"- Jordan, you know we decided… we need to fire you. We are going to reduce your position." and I was like:

"- What?!".

I felt that it came out of nowhere. I was not ready for it!

Nobody has even given me a signal, not everybody was happy with what I was doing but out of the blue just saying to somebody "you know you're fired".

I had to rethink my way of living, and how I was doing everything. I was like "No way! I do not like my particular job, but I do like the company. Can I have another chance to do something different?!" The CEO said:

"- Listen, I really like you! If you find your place, if you manage to find a team, a job that works well for you and the manager of that team wants you - then I'm fine! And you can stay. But you have let’s say 2 weeks to do that - otherwise, you have to leave".

I have to be honest, that shook me up! I was frustrated. I didn't expect it to work out like this. I didn't see the warning signals and felt surprised by something that was not surprising.

A small nightmare started for me. It was one of the most frustrating periods of my life. I

felt miserable I felt not wanted. I was literally in the humiliating position to go and ask people if they want me, and they were like… some of them were like “NO”, others, for which I’m grateful, said “OK, I’ll give you a try. Here a the conditions and the job positions that I have, where you can do some work for me and for my team”. And they at least gave me a chance.

Career Advice #3: Never give up ! Do not let bad times bring you down!

And although I didn’t manage to meet some of the expectations, they were having some strange positions that were not interesting or relevant for me, still, they gave me a chance.



About then I found one manager who was in the team of the technical writers. I told him about my development background, testing background, what I was doing and suddenly, unlike the rest of the managers, he said:
“- What? A developer wants to join my team! I’m so excited! I want you on the team. You will create samples for our customers, they are struggling to find their way through the implementation, you can explain all of that to them!”



He was excited by my experience, unlike the rest of the managers who said:
“We’re not very impressed with what you’re doing. Everybody can do the same thing!".
And then this manager told me what was expected of me. I was supposed to deliver content and software documentation for the customers, to help them:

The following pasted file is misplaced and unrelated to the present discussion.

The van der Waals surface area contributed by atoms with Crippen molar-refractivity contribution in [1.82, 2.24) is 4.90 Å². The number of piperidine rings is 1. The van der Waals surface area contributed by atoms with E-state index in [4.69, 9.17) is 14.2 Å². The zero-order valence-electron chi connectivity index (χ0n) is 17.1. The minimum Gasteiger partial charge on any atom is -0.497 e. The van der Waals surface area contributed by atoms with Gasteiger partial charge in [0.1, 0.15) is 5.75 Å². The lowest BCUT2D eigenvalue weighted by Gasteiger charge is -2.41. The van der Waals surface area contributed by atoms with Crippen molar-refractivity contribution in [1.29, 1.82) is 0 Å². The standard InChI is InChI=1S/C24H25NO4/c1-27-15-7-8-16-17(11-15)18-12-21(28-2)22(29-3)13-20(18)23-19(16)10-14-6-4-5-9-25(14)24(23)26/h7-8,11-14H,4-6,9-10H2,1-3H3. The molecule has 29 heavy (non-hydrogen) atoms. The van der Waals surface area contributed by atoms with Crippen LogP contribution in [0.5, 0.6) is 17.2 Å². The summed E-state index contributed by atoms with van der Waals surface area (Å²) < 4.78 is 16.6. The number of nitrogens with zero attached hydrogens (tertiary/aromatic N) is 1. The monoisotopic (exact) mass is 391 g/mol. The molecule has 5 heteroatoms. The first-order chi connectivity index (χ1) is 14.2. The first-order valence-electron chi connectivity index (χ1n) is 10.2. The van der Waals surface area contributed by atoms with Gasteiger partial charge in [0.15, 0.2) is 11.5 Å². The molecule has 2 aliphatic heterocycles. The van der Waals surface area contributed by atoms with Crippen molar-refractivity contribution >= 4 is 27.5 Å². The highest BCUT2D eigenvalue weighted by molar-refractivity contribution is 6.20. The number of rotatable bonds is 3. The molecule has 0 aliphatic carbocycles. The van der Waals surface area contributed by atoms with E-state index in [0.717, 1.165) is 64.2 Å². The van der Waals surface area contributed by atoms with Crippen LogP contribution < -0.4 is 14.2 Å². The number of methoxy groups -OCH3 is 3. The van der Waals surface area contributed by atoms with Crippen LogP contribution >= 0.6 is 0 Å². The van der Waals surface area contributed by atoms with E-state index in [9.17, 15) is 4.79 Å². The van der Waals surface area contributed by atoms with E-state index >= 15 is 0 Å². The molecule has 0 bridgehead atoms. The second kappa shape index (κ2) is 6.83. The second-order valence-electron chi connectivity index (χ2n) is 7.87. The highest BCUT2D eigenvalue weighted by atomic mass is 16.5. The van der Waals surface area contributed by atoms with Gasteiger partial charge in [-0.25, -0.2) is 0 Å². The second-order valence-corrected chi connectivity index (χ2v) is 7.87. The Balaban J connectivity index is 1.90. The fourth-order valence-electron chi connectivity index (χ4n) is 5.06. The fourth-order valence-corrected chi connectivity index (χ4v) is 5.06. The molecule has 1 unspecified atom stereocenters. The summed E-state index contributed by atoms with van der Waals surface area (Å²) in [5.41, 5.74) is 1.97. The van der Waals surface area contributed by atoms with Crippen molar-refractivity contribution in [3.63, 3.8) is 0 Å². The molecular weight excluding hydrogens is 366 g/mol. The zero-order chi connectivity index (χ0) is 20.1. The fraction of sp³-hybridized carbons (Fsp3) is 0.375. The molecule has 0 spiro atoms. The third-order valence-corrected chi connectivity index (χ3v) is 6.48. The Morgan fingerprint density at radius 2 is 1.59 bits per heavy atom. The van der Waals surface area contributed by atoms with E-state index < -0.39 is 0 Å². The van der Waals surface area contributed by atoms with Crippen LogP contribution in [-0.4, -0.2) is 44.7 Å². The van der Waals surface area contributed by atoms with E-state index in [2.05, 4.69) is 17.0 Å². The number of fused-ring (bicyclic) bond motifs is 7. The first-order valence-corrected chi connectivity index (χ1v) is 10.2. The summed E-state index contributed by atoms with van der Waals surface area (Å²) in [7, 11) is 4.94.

- understand what the product was all about,
- how to properly use it,
- how to not use this software and
- give them a steady way into the product itself.



And that was what I found exciting, working with customers and seeing what the result looks like.



Compare this to my previous experience with the implementations of the specification, where everything you do is technical and is consumed by another service and you never see the human who actually benefits all that!

Career advice #4: If you do not know how to do something - LEARN IT!


But then I had another challenge! My English was not good enough!
And the manager says: “No problem. Go and sign up for English language classes and improve your skills. The company’s going to pay for some of the courses if you can not afford to pay them yourself!"



Whoa, that was again amazing for me. Not only he saved me from seeking a job in another company, but he also directly gave me chances to improve all the points in which I was not that good and I was lacking experience.



Actually, this is where my real carrier started. I was finally in the position of:
- doing something that I felt excited about
- beeing in a place where I was able to see how I contribute to the success, how I contribute to and help the customer
- having the opportunity to learn and improve my skills!



These were real people, using my documentation and were able to solve the problems they had.



This is how I started as a technical writer.



A year later, we were acquired by one of the largest software development companies in the world. Our small team became part of the core of this company as it was beginning to grow. This new company has nominated people who were senior in technical writing and in product management. They came to us as their newly acquired team and they were sharing knowledge.



As you can see, I actually started learning what technical writing truly means. We were already doing that, but we just didn’t have a framework to fit in, we didn't know why what we do is the best we do, we were just told: “Use this template within that set”.
But the colleges, who were coming to us taught us on minimalistic writing, taught us on structured writing, on the different information types, just like I’m doing today with my students.



Almost twenty years ago, when that happened, it was a brand new territory for me. And only now that we had a steady start into learning technical writing and information development I was able to pave my way into the carrier.
At the time, I was part of the team that was writing tons of documentation about JMS and security. Even today it is still used on the help portal. If you go to help.sap.com and search for SAP NetWeaver, you will find my first documentation deliverables.



It’s still there, it’s still in use to help our customers.